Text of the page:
An insight to children with seasonal affective disorder (SAD).
Summer is almost upon us. The colder months are receding but, of course, will soon be back and, as the seasons change, so too can some people’s moods. Sunshine gives us a dose of vitamin D that we can often struggle to receive from food alone, which helps healthy cell and bone growth. It also increases our vitality and energy levels, which research shows can help us be more resilient to physical illnesses.
Understanding seasonal affective disorder
The definition of seasonal affective disorder, otherwise known as SAD, is: “Depression associated with late autumn and winter and thought to be caused by lack of light”. It’s said to occur when your body’s internal clock and your brain and body’s chemicals all change.
According to research carried out by the NHS, one in 15 British citizens are affected by SAD between September and April.
The most common age group to suffer from SAD is those between 18 and 30 years old, with females the most likely to be affected, but it can begin at any age and to any gender.
The most common symptoms to look out for in yourself and your littles ones are:
The impact on children
Children that have SAD will become more worn out —look out for their school work slipping and whether they become less likely to play. Remember, your child may not be able to realise they have this condition or tell you how they are feeling.
If your child has quite a few symptoms listed above, you are best advised to schedule an appointment with your doctor according to vitamin D3 suppliers, Pharma Nord.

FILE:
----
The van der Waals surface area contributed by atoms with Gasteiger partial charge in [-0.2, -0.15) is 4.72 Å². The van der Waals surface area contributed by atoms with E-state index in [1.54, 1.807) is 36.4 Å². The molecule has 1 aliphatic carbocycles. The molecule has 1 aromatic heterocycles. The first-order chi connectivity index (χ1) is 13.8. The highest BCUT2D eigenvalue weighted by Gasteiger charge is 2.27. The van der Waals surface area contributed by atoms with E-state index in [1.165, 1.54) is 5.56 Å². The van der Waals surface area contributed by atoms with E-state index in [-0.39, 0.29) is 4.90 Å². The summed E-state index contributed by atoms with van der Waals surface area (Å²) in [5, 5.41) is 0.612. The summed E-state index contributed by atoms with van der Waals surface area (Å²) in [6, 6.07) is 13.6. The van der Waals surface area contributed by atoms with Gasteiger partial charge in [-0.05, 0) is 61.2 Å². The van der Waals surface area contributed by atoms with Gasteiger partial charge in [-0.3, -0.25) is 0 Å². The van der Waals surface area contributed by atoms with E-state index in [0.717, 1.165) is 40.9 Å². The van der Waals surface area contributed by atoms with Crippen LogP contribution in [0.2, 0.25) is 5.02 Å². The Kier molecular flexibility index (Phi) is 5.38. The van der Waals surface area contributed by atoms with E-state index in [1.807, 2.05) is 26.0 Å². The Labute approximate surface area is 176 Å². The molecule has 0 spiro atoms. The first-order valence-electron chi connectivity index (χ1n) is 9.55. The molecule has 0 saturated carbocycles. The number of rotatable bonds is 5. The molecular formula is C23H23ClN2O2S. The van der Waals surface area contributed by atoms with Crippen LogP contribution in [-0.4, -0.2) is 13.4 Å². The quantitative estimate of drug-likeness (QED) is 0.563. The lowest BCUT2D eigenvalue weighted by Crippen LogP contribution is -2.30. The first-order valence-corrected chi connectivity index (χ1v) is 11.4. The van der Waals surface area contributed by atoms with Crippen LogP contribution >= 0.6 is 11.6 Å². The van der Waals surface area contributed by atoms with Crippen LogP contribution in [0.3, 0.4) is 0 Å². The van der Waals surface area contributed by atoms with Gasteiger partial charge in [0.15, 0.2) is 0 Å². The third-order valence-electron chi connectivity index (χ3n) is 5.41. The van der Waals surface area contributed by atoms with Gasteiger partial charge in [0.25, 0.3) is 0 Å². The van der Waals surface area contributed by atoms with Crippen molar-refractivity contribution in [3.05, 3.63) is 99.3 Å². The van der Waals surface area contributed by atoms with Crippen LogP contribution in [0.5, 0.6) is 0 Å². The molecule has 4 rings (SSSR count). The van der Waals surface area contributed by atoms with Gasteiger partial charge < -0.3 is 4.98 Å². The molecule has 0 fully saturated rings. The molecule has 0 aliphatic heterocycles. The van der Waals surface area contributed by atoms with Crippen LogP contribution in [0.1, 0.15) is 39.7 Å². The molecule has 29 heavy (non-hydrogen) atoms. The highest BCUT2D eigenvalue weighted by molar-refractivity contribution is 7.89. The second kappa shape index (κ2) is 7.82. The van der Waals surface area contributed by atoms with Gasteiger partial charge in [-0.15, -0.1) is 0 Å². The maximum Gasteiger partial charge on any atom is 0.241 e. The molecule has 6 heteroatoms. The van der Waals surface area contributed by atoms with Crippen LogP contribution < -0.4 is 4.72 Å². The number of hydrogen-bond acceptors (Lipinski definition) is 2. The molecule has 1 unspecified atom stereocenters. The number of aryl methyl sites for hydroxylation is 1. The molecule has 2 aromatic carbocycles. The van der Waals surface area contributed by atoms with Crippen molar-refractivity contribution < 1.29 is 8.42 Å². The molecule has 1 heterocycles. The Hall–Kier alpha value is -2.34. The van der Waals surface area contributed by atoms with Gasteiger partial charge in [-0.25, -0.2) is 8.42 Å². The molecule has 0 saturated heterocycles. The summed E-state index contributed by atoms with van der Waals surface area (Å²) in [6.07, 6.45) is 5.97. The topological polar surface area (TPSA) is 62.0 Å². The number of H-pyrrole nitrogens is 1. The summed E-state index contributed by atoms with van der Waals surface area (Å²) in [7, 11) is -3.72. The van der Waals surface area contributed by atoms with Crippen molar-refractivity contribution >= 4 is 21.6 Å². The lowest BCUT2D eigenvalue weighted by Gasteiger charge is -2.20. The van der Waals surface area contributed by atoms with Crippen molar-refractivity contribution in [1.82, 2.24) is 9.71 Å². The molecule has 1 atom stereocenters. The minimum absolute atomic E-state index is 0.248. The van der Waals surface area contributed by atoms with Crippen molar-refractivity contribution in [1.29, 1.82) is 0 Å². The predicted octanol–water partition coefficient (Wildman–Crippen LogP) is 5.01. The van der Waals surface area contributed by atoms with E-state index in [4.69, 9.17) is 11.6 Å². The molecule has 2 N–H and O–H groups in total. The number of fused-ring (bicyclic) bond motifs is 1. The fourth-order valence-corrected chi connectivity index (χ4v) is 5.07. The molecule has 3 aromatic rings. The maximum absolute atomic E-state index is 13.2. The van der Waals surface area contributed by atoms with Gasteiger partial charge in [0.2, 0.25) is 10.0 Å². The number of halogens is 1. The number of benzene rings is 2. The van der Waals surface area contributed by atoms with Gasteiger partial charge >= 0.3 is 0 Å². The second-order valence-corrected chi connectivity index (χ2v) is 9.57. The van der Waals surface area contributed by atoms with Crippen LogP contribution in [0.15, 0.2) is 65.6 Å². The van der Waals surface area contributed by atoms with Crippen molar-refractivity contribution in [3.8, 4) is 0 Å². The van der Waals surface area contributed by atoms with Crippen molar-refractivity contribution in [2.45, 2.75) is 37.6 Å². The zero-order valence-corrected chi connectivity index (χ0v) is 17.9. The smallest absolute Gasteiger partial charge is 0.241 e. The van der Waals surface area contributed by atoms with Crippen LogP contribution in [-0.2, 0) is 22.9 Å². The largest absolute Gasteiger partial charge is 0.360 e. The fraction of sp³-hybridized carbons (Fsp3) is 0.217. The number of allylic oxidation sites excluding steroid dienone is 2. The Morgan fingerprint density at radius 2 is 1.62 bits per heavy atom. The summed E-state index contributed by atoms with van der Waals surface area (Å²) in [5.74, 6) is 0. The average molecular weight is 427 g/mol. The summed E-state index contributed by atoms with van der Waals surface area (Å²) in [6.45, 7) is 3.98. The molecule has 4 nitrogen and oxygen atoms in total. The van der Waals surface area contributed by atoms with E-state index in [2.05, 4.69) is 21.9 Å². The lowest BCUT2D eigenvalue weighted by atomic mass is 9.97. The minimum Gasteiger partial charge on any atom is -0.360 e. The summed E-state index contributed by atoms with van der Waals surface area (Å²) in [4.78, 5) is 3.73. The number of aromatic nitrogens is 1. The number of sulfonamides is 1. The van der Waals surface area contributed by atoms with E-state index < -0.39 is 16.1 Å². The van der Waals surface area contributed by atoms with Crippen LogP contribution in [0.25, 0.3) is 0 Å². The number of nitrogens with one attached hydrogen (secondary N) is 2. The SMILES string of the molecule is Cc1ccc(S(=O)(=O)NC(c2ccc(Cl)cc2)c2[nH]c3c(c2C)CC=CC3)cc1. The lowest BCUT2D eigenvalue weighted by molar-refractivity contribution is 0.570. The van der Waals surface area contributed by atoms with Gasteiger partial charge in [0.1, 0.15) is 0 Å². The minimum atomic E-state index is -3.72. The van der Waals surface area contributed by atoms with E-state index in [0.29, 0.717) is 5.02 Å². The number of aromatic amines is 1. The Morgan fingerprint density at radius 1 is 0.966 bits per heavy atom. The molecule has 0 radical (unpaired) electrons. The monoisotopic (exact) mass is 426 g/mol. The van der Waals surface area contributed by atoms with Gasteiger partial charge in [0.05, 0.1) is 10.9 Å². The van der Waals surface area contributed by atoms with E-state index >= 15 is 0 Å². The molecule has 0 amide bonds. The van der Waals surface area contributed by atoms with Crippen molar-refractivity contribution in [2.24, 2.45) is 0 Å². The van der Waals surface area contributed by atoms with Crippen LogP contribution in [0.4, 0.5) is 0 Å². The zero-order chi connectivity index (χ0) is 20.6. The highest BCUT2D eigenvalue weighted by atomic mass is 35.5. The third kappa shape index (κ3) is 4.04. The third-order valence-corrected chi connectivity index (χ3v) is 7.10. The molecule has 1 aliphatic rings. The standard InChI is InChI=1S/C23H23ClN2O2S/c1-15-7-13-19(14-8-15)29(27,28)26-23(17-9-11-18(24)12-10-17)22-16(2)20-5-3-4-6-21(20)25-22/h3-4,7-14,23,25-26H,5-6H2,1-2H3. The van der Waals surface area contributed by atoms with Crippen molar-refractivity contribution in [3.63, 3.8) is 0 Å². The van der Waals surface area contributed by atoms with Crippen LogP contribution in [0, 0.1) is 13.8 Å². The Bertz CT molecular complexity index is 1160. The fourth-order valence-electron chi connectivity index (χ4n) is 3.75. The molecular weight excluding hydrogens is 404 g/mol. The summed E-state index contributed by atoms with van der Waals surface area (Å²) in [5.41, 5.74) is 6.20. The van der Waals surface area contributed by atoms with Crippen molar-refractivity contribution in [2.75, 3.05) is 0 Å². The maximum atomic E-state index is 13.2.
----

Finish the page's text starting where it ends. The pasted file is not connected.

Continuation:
This way, they will be able to thoroughly check your child over and rule out any other possible reasons for the symptoms they are experiencing. The National Institute for Health and Care Excellence recommends that the condition should receive the same treatment as other types of depression.
You must understand that this is not at the fault of your child and is most definitely not a behavioural problem, but a brain chemistry issue, research shows.
It’s important you are supportive and non-judgmental to aid recovery. Taking a little more time with them so they feel loved as well as being patient with them is also important to the treatment, as is eating healthy and maintaining a regular sleep pattern. By looking after their lifestyle habits, you will cut their stress levels which will help to ease the pressure faced from SAD.
Light therapy is often recommended for those over 18, but it’s not recommended for children as it can cause additional headaches. Instead, try to ensure that your children are outside in natural sunlight when possible. If your child is put on antidepressants, make sure you are vigilant for any changes in behaviour and keep in regular contact with your doctor.Vitamin D supplements could be a good alternative.
Research in the area of vitamin D and depression is rapidly growing, with some studies highlighting a potential link between the two. Vitamin D is vital for general health including immunity, muscle function and bone density.
“Take their symptoms seriously. If your child has been diagnosed with SAD, talk about their feelings as they let you, and remind them that even though things may seem impossible right now, things will be better in the spring,” commended paediatrician Dr. Cindy Gellner on the issue.
Always monitor the temperature too — especially when you have children. Remember, as is the case for many issues, with SAD in kids, if in doubt check it out.
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